How to Navigate Cloud Phone Management for Your Enterprise

Written by: Matt Norton

Updated: 11/23/2021

What do we do with our enterprise phone systems in the future of remote and hybrid work?

Almost every company connected to the Public Switched Telephone Network (PSTN) has had to ask this question in the past 18 months. Those who haven’t asked, should.

Unsurprisingly, Microsoft and Zoom are at center stage as leads in a cast of innovative telecom and collaboration solutions. According to Metrigy, these platforms are the two most used meeting apps in both organizations who use multiple apps and those who only use a single app, by a wide margin. Their reach continues to strengthen and grow, expanding far beyond just conferencing. Metrigy reports that 60.7% of firms using Unified-Communications-as-a-Service (UCaaS) providers other than Microsoft still use Microsoft Teams for messaging and 12.2% plan to move to a Teams Phone system in the near future. Calling licenses, audio, video, and web conferencing are on their way to becoming all-in-one offerings as the lines blur between legacy communication and future collaboration.

For companies looking to optimize their phone management systems, only a few approaches exist, with Zoom and Microsoft mirroring each other closely. Which is right for your organization as we enter this new era of remote and hybrid work?

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Calling Plans

As one option, both Microsoft Teams Phone and Zoom Phone have their own Calling Plan options through their platforms. Through Calling Plans, the respective UC company becomes your organization’s provider and replaces any traditional private branch exchange (PBX) previously in place. For Teams, enterprises can choose between Domestic Plans or Domestic and International Plans, both of which include phone numbers, PSTN connectivity, and a bundle of minutes. Zoom Phone provides Pay-As-You-Go and Unlimited Regional plans for the U.S. & Canada as well as a Pro Global Select option. For companies that are implementing a cloud phone plan for the first time or who are looking for the top-tier security, service, and support that Microsoft and Zoom can offer, Calling Plans can be a good fit.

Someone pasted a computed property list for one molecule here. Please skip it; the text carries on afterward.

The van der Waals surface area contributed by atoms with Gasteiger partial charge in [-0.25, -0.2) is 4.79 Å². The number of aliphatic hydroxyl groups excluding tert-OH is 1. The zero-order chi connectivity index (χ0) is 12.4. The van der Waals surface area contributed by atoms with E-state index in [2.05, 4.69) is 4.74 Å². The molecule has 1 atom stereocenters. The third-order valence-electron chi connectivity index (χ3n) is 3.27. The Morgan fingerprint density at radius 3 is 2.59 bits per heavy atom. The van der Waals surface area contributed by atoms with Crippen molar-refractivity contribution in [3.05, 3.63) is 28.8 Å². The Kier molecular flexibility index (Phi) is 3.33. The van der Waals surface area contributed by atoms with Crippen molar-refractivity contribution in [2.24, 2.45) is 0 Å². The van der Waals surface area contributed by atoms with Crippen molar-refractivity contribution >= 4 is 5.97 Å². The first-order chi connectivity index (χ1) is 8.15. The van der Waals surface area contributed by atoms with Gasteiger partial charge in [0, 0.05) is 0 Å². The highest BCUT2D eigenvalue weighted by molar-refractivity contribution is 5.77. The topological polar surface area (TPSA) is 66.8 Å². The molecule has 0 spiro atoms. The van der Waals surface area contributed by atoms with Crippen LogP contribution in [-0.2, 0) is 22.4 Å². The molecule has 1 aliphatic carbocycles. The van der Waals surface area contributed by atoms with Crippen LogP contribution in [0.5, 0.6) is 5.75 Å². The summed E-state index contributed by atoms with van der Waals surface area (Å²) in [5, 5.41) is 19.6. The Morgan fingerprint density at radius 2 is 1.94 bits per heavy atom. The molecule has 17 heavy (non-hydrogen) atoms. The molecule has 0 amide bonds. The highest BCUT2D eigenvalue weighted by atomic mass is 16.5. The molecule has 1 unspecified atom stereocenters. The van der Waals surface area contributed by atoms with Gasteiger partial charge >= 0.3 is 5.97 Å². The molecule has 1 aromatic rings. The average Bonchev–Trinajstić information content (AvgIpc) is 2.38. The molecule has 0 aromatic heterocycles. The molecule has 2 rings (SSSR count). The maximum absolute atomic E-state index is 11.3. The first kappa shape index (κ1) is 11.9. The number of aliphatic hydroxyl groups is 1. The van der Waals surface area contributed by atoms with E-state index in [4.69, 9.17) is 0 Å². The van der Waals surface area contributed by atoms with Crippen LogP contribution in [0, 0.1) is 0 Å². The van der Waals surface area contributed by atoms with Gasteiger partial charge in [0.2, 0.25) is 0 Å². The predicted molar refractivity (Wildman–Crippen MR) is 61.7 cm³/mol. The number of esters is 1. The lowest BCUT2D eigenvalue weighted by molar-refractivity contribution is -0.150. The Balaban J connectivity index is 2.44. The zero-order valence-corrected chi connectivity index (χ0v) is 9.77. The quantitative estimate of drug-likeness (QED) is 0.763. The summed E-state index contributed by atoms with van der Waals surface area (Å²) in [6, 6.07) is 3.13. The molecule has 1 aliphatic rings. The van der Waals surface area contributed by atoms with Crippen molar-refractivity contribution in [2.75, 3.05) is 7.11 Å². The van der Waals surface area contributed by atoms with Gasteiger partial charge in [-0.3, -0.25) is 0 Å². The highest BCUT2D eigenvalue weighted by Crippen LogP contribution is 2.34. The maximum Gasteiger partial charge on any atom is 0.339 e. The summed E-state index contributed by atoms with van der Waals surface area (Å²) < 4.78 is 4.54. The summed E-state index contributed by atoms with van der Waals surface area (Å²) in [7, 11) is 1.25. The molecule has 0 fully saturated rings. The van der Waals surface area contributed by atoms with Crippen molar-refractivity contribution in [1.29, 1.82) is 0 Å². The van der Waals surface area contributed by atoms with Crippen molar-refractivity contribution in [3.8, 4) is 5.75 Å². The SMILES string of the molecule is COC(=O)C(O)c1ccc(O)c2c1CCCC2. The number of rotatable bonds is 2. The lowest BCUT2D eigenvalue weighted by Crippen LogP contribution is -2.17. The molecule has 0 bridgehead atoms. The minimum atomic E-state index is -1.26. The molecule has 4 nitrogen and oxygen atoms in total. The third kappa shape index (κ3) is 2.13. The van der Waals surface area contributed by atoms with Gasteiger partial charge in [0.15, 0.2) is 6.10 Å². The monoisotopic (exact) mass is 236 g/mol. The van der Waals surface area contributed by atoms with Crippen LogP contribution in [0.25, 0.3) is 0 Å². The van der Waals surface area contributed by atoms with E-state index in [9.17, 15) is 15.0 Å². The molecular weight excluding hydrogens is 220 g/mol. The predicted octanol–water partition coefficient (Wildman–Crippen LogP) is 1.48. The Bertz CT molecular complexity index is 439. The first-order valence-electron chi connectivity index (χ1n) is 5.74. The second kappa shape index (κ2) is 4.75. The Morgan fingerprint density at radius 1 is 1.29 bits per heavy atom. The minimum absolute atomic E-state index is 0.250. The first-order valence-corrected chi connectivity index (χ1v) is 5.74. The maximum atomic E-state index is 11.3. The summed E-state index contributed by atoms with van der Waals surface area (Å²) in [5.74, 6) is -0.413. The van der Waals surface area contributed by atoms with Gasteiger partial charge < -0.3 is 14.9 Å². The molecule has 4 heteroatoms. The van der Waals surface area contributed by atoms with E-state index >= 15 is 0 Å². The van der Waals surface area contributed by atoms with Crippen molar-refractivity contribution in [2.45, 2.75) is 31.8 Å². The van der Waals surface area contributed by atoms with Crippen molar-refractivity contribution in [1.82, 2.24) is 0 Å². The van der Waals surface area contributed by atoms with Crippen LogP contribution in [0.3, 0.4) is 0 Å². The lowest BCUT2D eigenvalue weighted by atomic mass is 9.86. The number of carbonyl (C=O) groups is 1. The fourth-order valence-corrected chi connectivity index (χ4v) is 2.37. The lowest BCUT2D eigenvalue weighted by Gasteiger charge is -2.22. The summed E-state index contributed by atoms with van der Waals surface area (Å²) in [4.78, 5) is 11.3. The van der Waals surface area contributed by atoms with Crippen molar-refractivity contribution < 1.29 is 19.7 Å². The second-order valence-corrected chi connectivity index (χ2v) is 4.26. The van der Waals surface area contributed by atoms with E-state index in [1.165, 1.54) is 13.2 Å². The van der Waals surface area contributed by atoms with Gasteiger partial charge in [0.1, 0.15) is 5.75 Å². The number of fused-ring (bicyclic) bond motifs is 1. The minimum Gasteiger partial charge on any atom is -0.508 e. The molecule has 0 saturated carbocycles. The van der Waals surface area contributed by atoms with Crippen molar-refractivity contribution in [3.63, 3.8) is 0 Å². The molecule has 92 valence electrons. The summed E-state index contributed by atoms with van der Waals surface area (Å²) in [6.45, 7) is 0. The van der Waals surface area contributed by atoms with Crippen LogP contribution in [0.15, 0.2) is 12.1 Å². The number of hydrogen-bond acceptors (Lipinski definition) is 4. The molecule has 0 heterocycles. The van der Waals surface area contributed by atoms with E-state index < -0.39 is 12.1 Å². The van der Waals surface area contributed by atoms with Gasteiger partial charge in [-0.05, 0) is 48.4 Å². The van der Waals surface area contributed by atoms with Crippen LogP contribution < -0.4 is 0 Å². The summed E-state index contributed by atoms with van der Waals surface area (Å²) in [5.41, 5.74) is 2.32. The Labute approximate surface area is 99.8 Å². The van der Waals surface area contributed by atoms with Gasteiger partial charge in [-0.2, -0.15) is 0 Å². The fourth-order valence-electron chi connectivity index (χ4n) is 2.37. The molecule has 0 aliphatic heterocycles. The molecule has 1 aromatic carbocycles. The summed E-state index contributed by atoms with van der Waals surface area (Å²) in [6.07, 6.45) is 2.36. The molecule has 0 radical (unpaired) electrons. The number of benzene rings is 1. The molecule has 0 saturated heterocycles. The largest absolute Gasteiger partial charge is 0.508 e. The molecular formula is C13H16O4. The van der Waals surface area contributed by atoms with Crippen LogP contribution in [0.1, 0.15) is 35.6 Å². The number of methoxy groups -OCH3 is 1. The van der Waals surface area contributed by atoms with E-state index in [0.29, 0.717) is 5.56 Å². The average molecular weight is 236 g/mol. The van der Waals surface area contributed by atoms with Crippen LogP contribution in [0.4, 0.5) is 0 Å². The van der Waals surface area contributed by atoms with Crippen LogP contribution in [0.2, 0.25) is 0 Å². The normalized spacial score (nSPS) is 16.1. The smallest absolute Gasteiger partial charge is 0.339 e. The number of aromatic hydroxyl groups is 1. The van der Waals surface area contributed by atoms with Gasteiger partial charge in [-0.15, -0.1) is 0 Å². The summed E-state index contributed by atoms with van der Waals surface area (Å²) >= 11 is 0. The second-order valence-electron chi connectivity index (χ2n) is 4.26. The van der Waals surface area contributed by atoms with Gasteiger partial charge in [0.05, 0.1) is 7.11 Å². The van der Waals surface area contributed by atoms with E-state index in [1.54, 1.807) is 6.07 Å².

Although Microsoft has been historically slow to expand its Calling Plan availability geographically, the list of supported regions is growing – currently at 30. In comparison, Zoom Phone provides local service in over 45 countries & territories. Despite Microsoft’s plans to extend geographic capability, large gaps clearly remain.

Of the various cloud phone options available through Microsoft, Teams Calling Plan is not its most popular. According to Metrigy, only 28.6% of organizations who are using Teams utilize Teams Calling Plans for their cloud phone. Data suggests that the reason may be two-fold: 1) Most enterprises are more interested in converting their legacy phone systems to Teams; and 2) Calling Plans are more restrictive and expensive than other cloud phone options – quite often enterprises prefer to stick with their existing carriers with whom they have already negotiated deep calling plan discounts.

Keep Your Carrier

Both Microsoft and Zoom provide options to allow your enterprise to keep an existing telephony carrier while migrating to Microsoft or Zoom cloud phone solutions. Microsoft’s two offerings are called Operator Connect and Direct Routing. Zoom calls its cloud phone plan “BYOC” or “Bring Your Own Carrier.”

Operator Connect is a new (as of 2021) option from Microsoft that provides connectivity between PSTN and Teams, allowing your company to “bring your own operator” while migrating to the Teams platform. It is accessible through the Teams Admin Center, where admins can connect to their operator in just a few minutes and seamlessly assign phone numbers to users. Operator Connect allows your enterprise the flexibility to bring in another telephony provider and can even transfer over an existing contract with this provider.